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Researchers create single-use plastic replacement from sugar alcohol and wood powder

April 15, 2023
Chemical Value Chain

US researchers have created a sturdy, lightweight material from sugar and wood-derived powders to replace single-use plastics. The material breaks down naturally in water.

The scientists used a rigid material designed from isomalt, a sugar alcohol, rather than polymers that are known to be brittle. They then investigated how to enhance the structure’s sturdiness for new applications.

“These sugar-based materials can be injection molded and manufactured just as easily as plastics, and this ease of manufacturing is one of the prime reasons that plastics are used so widely in short-term-use applications,” Scott Phillips, professor in the Micron School of Materials Science and Engineering at Boise State University, US, tells PackagingInsights.

“With additional research and development, it might be possible to consider using mass-produced sugar-based formulations for certain packaging instead of plastic.”

The findings were published in ACS Sustainable Chemistry & Engineering.

Turning sugar into packaging
The researchers heated isomalt to a liquid-like state and mixed in either cellulose, cellulose and sawdust, or wood flour to produce three different materials. The materials were extruded into small pellets and molded into various objects, including balls, a dodecahedron, a chess piece and flower-shaped saucers using commercial plastics manufacturing equipment.

Phillips says that one of the research goals was to explore whether small molecules would bind with additives to create useful materials, much like polymers bind together with additives to form plastics.

All the tested additives doubled the strength of isomalt, creating materials that were harder than plastics, including PET and polyvinyl chloride, while still being lightweight.

“Select sugars are particularly effective binders and the combination of sugar binders plus additives can be used to tune the mechanical properties of the resulting materials in a way that is quite analogous to plastics,” says Phillips.

“Our first demonstration of this sugar-plus-additives combination makes rigid objects with density values similar to plastics. These rigid objects won’t be useful for flexible packaging at the moment, but we’re now working on other formulations that may provide flexibility that is more common in packaging.”

Rigid applications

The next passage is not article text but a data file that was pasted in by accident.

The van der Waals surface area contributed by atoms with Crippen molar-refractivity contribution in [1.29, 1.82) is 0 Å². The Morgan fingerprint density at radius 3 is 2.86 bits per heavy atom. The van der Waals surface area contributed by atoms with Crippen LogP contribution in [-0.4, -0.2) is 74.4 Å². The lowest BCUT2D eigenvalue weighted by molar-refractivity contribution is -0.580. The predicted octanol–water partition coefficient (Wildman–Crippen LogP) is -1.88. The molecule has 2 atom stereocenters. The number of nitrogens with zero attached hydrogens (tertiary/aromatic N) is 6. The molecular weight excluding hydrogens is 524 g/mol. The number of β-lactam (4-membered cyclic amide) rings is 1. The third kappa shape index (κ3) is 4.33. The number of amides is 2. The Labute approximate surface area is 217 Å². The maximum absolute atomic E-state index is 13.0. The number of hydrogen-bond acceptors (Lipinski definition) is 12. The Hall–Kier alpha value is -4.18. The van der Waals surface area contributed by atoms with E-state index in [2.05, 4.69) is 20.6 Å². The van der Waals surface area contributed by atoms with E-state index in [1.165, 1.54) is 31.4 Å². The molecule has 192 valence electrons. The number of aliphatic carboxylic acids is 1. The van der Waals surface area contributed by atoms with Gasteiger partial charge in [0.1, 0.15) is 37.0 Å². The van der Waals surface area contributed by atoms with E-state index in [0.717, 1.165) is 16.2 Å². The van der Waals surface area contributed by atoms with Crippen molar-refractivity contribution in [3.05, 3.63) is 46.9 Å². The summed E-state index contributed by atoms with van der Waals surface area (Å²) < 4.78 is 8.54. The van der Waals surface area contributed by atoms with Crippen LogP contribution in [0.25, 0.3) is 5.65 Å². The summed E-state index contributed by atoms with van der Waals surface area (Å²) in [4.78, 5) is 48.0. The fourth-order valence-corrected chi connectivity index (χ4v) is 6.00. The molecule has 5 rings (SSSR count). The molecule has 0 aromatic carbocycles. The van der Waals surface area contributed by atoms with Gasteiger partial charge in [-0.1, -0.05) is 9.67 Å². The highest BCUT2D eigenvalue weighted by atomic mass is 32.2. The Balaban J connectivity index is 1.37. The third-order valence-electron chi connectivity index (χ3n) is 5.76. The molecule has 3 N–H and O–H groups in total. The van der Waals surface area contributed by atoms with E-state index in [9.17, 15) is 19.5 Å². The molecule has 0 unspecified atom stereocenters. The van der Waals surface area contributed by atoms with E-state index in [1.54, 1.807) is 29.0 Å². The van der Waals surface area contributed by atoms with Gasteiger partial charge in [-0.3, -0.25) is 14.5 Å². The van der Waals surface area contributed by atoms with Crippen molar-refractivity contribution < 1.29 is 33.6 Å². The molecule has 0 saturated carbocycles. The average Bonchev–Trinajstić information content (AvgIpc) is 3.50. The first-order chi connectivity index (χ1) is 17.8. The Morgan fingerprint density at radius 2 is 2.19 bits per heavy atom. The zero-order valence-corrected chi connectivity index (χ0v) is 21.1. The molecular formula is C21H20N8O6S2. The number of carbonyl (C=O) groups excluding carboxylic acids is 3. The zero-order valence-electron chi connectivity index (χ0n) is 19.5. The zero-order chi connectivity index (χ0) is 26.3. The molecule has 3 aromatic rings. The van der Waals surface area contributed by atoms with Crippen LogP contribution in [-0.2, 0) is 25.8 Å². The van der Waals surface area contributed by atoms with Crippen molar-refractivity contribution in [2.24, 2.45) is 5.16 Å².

While the packaging applications are still in the beginning phases of research, Phillips explains that the material can be applied for more decorative purposes.

“The current formulations might be useful for packaging in which you want a rigid, decorative box, for example, or where the packaging might take the form of rigid, decorative beads or fake rocks.”

The researchers are currently focusing on rigid single-use and short-term-use objects.

“We think a lot about the temporary decorations used at large parties and events and the disposable party favors that guests use. Many of these items are made out of plastic and then discarded, but the sugar-based formulations might offer useful substitutes with substantial improvements in recyclability compared with plastics,” explains Phillips.

The researchers say that the material could be used for food service items and then crushed and sprayed with water to fall apart. But even if such items were tossed into the trash or somehow got into the environment, the slightest crack in the coating would start their collapse into sugars and plant-based additives, which the researchers say might be good for the soil.

Scalability for the future
Phillips compares the research to the process of making candy. He explains that sugar in baking can generate many different outcomes and textures – such as cotton candy versus hard candies.

“We’re combining these ideas from candy-making with concepts in materials science & engineering to create new materials. We sense that there’s a lot of room for further development and exploration to access sugar-based materials with a wide range of properties.”

He says while the material is not ready yet to replace all single-use plastics, the researchers will continue to explore the possibilities of the material.

“Having said that, scaling the approach seems feasible, especially since we purposely designed the preparation and fabrication protocols to mimic protocols used in the plastics industry.”

“Similarly, we chose inexpensive and readily available reagents, so massive quantities of starting materials can be purchased easily. We’re not conducting chemical reactions to make the materials — thus, we’re not generating chemical waste.”

By Sabine Waldeck


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